Home' Defence Review Asia : DRA March-April 2017 Contents 28 DefenceReviewAsia | MARCH/APRIL 2017
aircraft, of which 42 were lost in accidents during
sixteen years of service (1975-1991). Statistics
available for the first thirteen years give the number of
flights at 71,733 and flight time at 24,302 hours.
In the early 1980s, the Soviet Union began
developing marinised versions of land-based
supersonic fighters suitable for the STOBAR
concept. Work on navalised MiG-29 and Su-27
commenced in 1982, when several airframes
were turned into experimental aircraft to develop
techniques for carrier operations. These made use
of a special shore-based facility built at the Saki
aerodrome in Crimea. It bore some resemblance to a
flight deck with two ski-jumps, one set at an angle of
8.5 degrees and another at 14.3 degrees.
Expecting that training of STOBAR fighter pilots for
carrier operations would prove a long and complex
exercise, in 1986 the Soviet Navy established the
100th aviation regiment on factory-standard Su-27
and MiG-29. Later, this Saki-based unit transited to
navalised versions of the aforementioned types.
For training of naval pilots in the techniques of
landing on the carrier, Sukhoi developed a simple
and forgiving aircraft. The Su-25UTG is an unarmed
navalised version of the Su-25UB twin seat attack
aircraft with takeoff weight reduced to 13 tonnes.
One experimental and twelve deliverable aircraft
were assembled in 1988-1991. Some remain in
service and continue flying from Kuznetsov. They
proved instrumental in training personnel of the
279th aviation regiment at Severomorsk-3 AFB. This
unit reported having qualified ten pilots in carrier
operations by 1995.
Two experimental prototypes of the MiG-29K
single seat multirole fighter (company's designation
Item 9-31) were built in 1988-1990. They featured
a larger wing (its area increased from 38 to 42
square metres), stronger undercarriage and other
design changes necessary for the naval application.
Both prototypes took part in Kuznetsov sea trials.
They began in earnest on 1 November 1989, when
a Su-27K, a Su-25UTG and a MiG-29K made their
first landings on the carrier. About 450 flights and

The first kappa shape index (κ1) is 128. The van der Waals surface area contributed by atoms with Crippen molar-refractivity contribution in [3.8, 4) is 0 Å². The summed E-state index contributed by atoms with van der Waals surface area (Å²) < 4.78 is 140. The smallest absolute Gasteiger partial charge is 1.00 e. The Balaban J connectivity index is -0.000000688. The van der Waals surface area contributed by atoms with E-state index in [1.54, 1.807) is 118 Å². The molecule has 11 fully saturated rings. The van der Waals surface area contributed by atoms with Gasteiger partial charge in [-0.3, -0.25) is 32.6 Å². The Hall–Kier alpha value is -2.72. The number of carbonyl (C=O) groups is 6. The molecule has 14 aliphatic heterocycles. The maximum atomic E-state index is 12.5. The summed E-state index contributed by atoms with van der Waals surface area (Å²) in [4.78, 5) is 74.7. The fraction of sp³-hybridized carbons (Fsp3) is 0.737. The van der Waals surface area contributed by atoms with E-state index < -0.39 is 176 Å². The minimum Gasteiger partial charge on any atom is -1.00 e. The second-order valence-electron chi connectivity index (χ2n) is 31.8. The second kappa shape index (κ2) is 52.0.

80 carrier landings were made before the MiG-29K
program was cancelled in 1992.
A navy version of the Flanker was initially referred to
as the Sukhoi Su-27K, but formally accepted into
service in August 1998 as the Su-33. The program
commenced in 1982 when several Su-27 prototypes
were fitted with arrestor hooks for work at Saki.
An experimental prototype of the Su-27K first
flew in 1987. It was followed by an initial batch
of seven aircraft in 1990. Serial production
commenced in 1992. The navy received 26 Su-
27Ks. These airframes remain the backbone of
Kuznetsov's air wing. Sukhoi built a Su-27KUB
twin seat aircraft (tandem layout), which landed
on the carrier in October 1999. This ambitious
program did not go forward.
The navalised Flanker features strengthened
landing gear for tougher touchdowns and an arrestor
hook in the tail. Outwardly, the Su-27K differs from
the original Flanker in having canards (fore-planes)
with a span of 6.4 metres and an area of 3 square
metres. Canards increase lift at high angles of attack
and add aerodynamic instability that is managed by
the airplane's fly-by-wire flight control system. Thus,
the navalised version received a distinctive layout,
which Sukhoi calls "integral unstable tri-plane".
Later, this aerodynamic layout was employed on
the customised Indian Su-30MKI, a land-based
multirole fighter. 272 were built for the primary foreign
The Su-33 advertised maximum payload capability
on twelve hard points is 6.5 tonnes, but this is more
to do with aerodrome operations. When flying from
Kuznetsov, the airplane can take to the air from the
ship's two "short-start" positions with an all-up weight
of 25-28 tonnes. This effectively confines the jet's
functionality to air-defense missions.
Trials performed on the carrier steaming at 7 knots
have enabled the aircraft developers to raise the
weight limitation to 29.5 tonnes. In practical terms,
this means that the Su-33 can perform a takeoff
with full fuel tanks and four air-to-air missiles. With
full inner tanks and twelve air-to-air missiles the
weight rises to 32 tonnes. In this configuration, the
Su-33 can get airborne only from the third starting
position on Kuznetsov's flight deck, provided the ship
develops 15 knots or above.
Final approach is made at 240km/h, but the pilots
often keep a higher speed to decrease the angle of
attack to a point when they can attain a good view of
the flight deck.
The naval version of the Flanker inherited the
RLPK-27 (N-001K Mech) radar able to detect aerial
targets at a maximum distance of 80-100km, track
Credit: V Karnozov
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